Sarah Busse, owner of Archibowls, is hoping for a Hallmark-movie miracle. The kind where local community members learn the restaurant is closing and pour into the venue in droves.
Busse is hoping for a gift from the universe that could keep her beloved restaurant open, but she is skeptical of its likelihood.
“I pretty much need my sales to be double what they are, and I just don’t think that that can happen quickly enough,” she said.
Busse opened Archibowls at 125 E. 10th St. in 2018. From Colorado, Busse specialized in tamale pies and chili with both vegan and pork options.
In 2019, Busse — a vegan herself — became uncomfortable processing animal parts, so she decided to make her menu exclusively vegan.
“After going vegan … it just all kind of fell into place for me, that that was the right direction to go,” she said. “That was a huge risk. There’s not a lot of vegans. It’s a tiny percentage of the community. But Lawrence is an open-minded town and people just like good food. And so I was like, let’s just try it out.”
She stuck with the Tex-Mex comfort-food theme, eliminating meat and cheese from her menu. She kept the chilis, loaded rice bowls, taco salad, and loaded baked potatoes. She also created some desserts: walnut brownies, chocolate truffle butter cups, cheese cake, and peanut butter pie.
Making her menu vegan aligned with her integrity, but it came at a cost, Busse said.
“I think it did hurt the business a lot,” she said. “A lot of people just aren’t interested in trying vegan food in the first place.”
Busse said she had hoped to provide a special dining experience for guests, and that, at least for a while, she did.
“(I remember) those special restaurants that were like family favorites and everybody would get all excited when we heard we were going there and it was a really special thing, and I definitely wanted to deliver that kind of feeling here,” she said. “I feel like that goal was accomplished.”
When the pandemic shut down in-person dining early in 2020, Archibowls did takeout for the rest of the year.
Busse donated thousands of dollars worth of food to hungry patrons, sometimes to parents looking for food for their children who were suddenly out of school during lockdown.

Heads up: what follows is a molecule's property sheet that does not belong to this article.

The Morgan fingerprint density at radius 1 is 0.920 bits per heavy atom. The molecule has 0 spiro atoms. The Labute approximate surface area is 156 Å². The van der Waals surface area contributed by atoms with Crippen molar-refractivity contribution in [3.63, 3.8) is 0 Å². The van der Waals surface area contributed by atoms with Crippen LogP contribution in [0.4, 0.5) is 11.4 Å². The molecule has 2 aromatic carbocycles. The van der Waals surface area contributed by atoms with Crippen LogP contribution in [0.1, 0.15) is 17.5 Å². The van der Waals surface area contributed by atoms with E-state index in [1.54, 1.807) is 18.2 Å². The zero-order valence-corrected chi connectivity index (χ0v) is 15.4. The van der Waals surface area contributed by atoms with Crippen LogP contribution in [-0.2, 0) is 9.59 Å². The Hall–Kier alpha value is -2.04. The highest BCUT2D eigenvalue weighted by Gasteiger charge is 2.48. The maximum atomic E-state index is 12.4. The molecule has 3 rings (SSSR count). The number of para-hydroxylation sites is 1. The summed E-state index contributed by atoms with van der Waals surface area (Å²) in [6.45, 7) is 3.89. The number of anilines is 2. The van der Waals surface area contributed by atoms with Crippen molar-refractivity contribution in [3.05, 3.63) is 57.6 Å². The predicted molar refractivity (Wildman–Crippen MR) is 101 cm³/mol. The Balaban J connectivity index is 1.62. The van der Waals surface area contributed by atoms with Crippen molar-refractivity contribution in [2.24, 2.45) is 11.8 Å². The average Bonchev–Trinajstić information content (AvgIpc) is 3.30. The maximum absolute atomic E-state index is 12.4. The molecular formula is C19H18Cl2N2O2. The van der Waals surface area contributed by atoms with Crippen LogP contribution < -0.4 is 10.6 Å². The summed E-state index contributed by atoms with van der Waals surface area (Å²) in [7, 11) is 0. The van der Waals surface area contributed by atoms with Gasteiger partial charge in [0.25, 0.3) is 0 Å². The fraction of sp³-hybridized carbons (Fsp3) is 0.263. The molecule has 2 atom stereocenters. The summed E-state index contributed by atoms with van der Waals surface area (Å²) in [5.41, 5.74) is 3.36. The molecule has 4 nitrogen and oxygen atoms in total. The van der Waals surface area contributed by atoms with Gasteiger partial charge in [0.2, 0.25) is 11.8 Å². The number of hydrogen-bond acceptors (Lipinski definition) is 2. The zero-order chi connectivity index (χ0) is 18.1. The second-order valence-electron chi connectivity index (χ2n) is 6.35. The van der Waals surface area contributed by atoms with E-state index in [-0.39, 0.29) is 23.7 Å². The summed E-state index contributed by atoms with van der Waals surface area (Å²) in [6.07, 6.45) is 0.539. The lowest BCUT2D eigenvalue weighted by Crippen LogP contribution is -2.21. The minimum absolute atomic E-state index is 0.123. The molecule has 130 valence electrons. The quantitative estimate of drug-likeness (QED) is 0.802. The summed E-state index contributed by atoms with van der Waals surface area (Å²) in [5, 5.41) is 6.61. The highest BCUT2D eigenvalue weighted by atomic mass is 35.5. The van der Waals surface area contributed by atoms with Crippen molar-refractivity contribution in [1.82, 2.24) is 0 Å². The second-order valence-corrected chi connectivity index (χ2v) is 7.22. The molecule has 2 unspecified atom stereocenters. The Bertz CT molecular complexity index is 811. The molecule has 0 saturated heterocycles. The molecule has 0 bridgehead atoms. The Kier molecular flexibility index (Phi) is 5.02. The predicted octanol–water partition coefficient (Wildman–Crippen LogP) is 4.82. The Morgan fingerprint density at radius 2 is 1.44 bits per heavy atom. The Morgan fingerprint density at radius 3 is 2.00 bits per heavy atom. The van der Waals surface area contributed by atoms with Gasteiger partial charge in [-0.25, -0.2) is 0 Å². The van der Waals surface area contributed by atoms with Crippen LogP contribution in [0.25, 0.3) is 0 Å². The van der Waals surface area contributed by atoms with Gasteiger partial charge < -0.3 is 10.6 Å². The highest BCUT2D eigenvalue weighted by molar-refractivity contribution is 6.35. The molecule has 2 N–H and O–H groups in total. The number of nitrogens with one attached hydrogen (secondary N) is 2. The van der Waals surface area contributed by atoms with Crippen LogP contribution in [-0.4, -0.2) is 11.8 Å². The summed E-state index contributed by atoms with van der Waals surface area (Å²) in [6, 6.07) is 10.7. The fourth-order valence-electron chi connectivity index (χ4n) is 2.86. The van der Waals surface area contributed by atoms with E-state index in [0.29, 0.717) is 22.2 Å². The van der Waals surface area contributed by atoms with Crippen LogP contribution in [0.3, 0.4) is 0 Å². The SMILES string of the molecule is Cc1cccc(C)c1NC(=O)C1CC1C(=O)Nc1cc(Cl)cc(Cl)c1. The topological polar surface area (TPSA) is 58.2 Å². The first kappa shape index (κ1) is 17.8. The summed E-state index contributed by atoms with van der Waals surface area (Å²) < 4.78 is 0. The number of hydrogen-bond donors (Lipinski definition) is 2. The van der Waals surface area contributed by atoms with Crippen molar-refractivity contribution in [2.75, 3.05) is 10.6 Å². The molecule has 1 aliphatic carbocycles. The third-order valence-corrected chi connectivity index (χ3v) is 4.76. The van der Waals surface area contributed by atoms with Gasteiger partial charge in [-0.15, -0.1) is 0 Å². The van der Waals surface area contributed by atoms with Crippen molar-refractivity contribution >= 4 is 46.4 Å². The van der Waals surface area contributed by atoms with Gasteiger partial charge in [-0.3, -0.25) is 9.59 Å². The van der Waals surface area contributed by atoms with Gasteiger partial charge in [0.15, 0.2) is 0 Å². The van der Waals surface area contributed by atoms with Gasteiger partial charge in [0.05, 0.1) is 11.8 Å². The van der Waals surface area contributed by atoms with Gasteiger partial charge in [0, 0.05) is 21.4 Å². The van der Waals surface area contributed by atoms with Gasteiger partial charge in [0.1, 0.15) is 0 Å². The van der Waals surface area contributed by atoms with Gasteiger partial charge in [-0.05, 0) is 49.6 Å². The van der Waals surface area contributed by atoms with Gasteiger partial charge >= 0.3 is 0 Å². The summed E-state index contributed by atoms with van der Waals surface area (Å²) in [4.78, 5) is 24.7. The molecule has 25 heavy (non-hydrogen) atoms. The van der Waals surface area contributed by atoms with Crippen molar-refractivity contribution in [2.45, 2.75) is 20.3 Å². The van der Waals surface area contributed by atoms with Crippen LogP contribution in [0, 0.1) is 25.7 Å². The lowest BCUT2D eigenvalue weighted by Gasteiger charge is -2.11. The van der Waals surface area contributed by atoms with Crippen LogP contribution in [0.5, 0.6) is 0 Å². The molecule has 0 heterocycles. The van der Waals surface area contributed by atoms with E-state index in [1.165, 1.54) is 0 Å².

“I think we were one of the few places where it was actually a hot food that was prepared for you when you showed up,” Busse said.
Busse said she felt an obligation to nourish people who were having a hard time by giving them a warm meal.
“It boosted our morale a lot, too,” she said. “It helped get us through it, actually. I mean, maybe not financially — but emotionally.”
Business has never returned to pre-COVID levels for Archibowls. This reality was disheartening to Busse.
“I would have a day here where we’re making a bunch of homemade food and we’re charging really reasonable prices — you can eat here for the same as a fast food place,” she said. “And I would have a really crappy day here, hardly make any money — losing money pretty much every day. And I drive down Sixth Street, and McDonald’s would have a line 20 cars deep.”
She’s not sure how much longer she will be able to hold onto Archibowls — weeks, a month, two? She’ll need a movie miracle to remain open much longer than that.
“What I’m telling people right now is, if it’s a miracle, … where all of a sudden, everything just turns around and all kinds of coincidences fall perfectly into place, then yeah, that would be awesome,” she said. “I love this place and this community. And I really want to build a future here with this business. That’s what I’ve been at for the whole time. It’s pretty hard to let that go.”
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